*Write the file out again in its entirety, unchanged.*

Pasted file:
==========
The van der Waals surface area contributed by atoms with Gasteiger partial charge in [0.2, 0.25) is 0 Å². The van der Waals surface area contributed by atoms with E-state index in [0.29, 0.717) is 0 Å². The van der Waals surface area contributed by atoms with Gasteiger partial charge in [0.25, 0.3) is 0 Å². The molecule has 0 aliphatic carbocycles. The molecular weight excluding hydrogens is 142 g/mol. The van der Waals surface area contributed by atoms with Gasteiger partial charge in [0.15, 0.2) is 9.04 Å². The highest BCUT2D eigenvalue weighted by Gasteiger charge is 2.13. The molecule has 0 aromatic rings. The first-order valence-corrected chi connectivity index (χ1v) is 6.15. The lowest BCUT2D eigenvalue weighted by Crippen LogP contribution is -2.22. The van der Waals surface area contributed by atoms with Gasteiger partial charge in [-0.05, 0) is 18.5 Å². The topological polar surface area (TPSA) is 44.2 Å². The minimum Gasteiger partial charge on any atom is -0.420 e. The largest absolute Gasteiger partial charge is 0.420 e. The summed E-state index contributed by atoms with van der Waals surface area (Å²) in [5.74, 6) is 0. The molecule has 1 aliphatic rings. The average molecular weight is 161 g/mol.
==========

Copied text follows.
The van der Waals surface area contributed by atoms with Gasteiger partial charge in [0.2, 0.25) is 0 Å². The van der Waals surface area contributed by atoms with E-state index in [0.29, 0.717) is 0 Å². The van der Waals surface area contributed by atoms with Gasteiger partial charge in [0.25, 0.3) is 0 Å². The molecule has 0 aliphatic carbocycles. The molecular weight excluding hydrogens is 142 g/mol. The van der Waals surface area contributed by atoms with Gasteiger partial charge in [0.15, 0.2) is 9.04 Å². The highest BCUT2D eigenvalue weighted by Gasteiger charge is 2.13. The molecule has 0 aromatic rings. The first-order valence-corrected chi connectivity index (χ1v) is 6.15. The lowest BCUT2D eigenvalue weighted by Crippen LogP contribution is -2.22. The van der Waals surface area contributed by atoms with Gasteiger partial charge in [-0.05, 0) is 18.5 Å². The topological polar surface area (TPSA) is 44.2 Å². The minimum Gasteiger partial charge on any atom is -0.420 e. The largest absolute Gasteiger partial charge is 0.420 e. The summed E-state index contributed by atoms with van der Waals surface area (Å²) in [5.74, 6) is 0. The molecule has 1 aliphatic rings. The average molecular weight is 161 g/mol.